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U.S. embassy inaugurates state-of-the-art police training campus in Quetta

U.S. embassy inaugurates state-of-the-art police training campus in Quetta

QUETTA, APR 23: /DNA/ – USA Ambassador Donald Blome inaugurated the new Police Training College campus in Quetta, a four-year, $5.35 million dollar partnership funded by the U.S. Embassy’s International Narcotics and Law Enforcement Section.  

The seven new and four renovated buildings not only triple the Police Training College’s capacity, but they also ensure new recruits and officers will receive the high-quality, skills-based training they need to deploy in some of Pakistan’s most challenging areas.  With the completion of this new facility, the men and women trained at PTC Quetta will be far better prepared than their predecessors to address the tremendous risks and challenges they face every day in the line of duty.  In addition, we have scheduled delivery of $900,000 worth of radio communication equipment and 35 mine detectors, and recently provided $700,000 worth of vehicles and $195,000 worth of blast suppression equipment, all of which will greatly enhance operations and security across the province.

Beyond this training center, we have helped Pakistan secure its borders, fight narcotics trafficking, and combat terrorism. INL has provided lifesaving protective equipment, improved law enforcement training curriculum, built and upgraded police stations, and helped ensure gender-inclusive policing.  Taken together, these actions make Pakistan safer, stronger, and more secure.

I want to recognize the special effort to recruit more women police, create gender desks in police stations, and increase facilities to serve women and underserved communities.  Last year, Balochistan Police officer Zarghoona Manzoor was recognized for a worldwide leadership award at an international conference for women police.  Zarghoona, formerly a stay-at-home mother, joined the force after her husband was killed serving in the Balochistan Police.  She now leads Balochistan’s first women’s police station.  Women officers like Zarghoona improve the entire force’s operational effectiveness and efficiency and enhance the quality of service offered to all Pakistanis, especially those from underrepresented communities.  I am impressed by Balochistan’s success in attracting almost 20 percent women in a recent recruiting drive, and the number of policewomen in service has doubled since 2022.  PTC-Quetta’s new facilities for women police recruits will enable further progress toward realizing this vision.  Inspector General, I commend your personal leadership in this area.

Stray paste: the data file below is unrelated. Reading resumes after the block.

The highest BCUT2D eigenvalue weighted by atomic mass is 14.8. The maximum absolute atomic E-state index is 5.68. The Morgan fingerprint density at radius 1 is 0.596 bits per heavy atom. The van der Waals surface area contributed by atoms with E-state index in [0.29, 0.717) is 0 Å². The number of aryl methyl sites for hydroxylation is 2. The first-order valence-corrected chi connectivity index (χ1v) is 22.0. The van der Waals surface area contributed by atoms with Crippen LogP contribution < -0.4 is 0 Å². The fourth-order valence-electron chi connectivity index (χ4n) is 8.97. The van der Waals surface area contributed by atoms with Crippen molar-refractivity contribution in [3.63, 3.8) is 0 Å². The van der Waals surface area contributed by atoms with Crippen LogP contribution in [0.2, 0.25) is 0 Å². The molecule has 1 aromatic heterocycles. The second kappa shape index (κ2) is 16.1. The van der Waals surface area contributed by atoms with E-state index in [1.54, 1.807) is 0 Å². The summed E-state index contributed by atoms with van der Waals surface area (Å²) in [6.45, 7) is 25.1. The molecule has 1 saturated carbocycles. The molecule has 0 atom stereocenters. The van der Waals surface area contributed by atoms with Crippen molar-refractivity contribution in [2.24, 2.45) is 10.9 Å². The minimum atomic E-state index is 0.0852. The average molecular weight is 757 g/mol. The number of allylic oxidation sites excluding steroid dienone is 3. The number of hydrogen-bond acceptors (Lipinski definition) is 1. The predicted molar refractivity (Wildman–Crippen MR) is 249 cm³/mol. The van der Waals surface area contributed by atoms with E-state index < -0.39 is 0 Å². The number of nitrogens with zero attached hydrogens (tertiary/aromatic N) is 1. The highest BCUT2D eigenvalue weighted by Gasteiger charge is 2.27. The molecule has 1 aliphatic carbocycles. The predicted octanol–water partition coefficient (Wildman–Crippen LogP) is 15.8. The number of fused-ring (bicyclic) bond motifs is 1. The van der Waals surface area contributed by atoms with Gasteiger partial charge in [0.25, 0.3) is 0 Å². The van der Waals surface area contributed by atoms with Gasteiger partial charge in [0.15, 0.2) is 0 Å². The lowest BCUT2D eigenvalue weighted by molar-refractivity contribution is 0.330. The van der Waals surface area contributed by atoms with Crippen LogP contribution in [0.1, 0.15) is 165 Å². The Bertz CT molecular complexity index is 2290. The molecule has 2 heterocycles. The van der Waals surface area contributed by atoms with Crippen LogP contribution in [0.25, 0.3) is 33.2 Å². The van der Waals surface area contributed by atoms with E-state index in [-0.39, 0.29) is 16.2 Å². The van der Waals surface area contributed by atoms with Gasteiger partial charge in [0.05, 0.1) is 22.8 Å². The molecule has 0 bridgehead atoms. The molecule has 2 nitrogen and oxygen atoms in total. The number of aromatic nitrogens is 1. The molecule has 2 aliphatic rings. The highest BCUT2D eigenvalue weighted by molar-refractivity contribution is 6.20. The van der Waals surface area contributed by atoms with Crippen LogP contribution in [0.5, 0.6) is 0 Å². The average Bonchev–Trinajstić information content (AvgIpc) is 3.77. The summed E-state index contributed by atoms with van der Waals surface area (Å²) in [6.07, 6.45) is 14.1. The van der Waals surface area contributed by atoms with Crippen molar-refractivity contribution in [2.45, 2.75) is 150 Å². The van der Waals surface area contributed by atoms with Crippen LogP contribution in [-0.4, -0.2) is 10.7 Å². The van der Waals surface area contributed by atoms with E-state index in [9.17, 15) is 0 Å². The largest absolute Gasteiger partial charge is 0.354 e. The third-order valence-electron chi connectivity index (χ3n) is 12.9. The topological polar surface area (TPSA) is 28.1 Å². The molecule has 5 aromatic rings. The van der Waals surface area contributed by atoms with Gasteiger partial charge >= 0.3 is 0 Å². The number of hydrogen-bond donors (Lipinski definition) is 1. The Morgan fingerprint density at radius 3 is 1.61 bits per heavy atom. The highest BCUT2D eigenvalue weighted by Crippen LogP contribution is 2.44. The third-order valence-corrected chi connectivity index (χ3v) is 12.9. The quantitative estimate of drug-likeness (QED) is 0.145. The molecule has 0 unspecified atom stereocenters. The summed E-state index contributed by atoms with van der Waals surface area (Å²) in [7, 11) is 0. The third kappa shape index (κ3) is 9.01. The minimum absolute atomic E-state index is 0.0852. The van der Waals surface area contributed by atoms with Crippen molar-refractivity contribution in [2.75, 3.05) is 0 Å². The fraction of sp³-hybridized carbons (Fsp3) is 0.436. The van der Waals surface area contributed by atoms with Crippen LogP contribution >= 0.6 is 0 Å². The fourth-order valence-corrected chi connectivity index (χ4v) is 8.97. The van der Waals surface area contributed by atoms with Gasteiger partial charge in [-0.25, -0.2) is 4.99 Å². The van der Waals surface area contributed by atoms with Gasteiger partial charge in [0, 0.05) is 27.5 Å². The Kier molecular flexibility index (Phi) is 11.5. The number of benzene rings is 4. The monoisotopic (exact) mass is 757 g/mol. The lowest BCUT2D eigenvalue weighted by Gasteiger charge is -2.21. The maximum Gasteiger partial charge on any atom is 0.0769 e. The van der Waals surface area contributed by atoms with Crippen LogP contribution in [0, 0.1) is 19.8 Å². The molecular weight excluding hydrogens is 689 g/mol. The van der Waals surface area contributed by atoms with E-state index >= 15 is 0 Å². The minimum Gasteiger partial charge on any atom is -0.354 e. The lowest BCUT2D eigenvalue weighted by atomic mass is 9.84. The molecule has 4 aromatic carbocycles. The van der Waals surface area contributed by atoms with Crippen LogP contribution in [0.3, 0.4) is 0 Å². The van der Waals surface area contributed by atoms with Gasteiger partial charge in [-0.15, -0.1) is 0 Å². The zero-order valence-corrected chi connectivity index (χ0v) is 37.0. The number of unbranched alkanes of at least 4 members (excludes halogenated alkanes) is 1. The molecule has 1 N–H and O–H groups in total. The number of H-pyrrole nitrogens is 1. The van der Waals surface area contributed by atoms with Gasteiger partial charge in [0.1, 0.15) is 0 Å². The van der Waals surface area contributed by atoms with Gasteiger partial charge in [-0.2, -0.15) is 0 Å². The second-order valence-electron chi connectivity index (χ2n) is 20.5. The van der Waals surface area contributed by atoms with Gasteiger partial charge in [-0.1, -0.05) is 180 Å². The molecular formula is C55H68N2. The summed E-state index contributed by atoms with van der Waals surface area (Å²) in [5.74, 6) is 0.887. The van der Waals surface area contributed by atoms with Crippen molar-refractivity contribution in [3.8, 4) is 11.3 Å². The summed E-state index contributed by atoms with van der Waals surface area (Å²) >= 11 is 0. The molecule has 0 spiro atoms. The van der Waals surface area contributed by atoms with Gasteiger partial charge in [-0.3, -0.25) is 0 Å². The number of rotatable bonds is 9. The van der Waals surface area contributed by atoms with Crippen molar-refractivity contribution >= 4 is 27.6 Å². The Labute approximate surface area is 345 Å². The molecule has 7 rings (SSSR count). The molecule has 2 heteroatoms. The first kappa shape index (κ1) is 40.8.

I would be remiss if I did not highlight that our partnership extends beyond security cooperation.  We are committed to working with Pakistan to address the economic, environmental, and energy challenges of our time.  INL-funded the solarization of seven of PTC Quetta’s buildings, as well as the solar-powered lights on walkways inside campus, and on the campus’ boundary wall, which align with our broader efforts through the U.S.-Pakistan Green Alliance Framework to promote clean, renewable energy and climate resilience.  

In closing, I would underscore that all the work our countries do together – on trade, investment, clean energy, education, and climate change – is predicated on a solid foundation of security and rule of law.  We are proud of this partnership.  It is making demonstrable progress in strengthening Pakistan’s ability to protect and secure its borders and provide safety and security for its citizens.  And we will continue to stand with you as you work to further strengthen community policing that provides the security environment needed to ensure peace, progress, and prosperity for the Pakistani people. 






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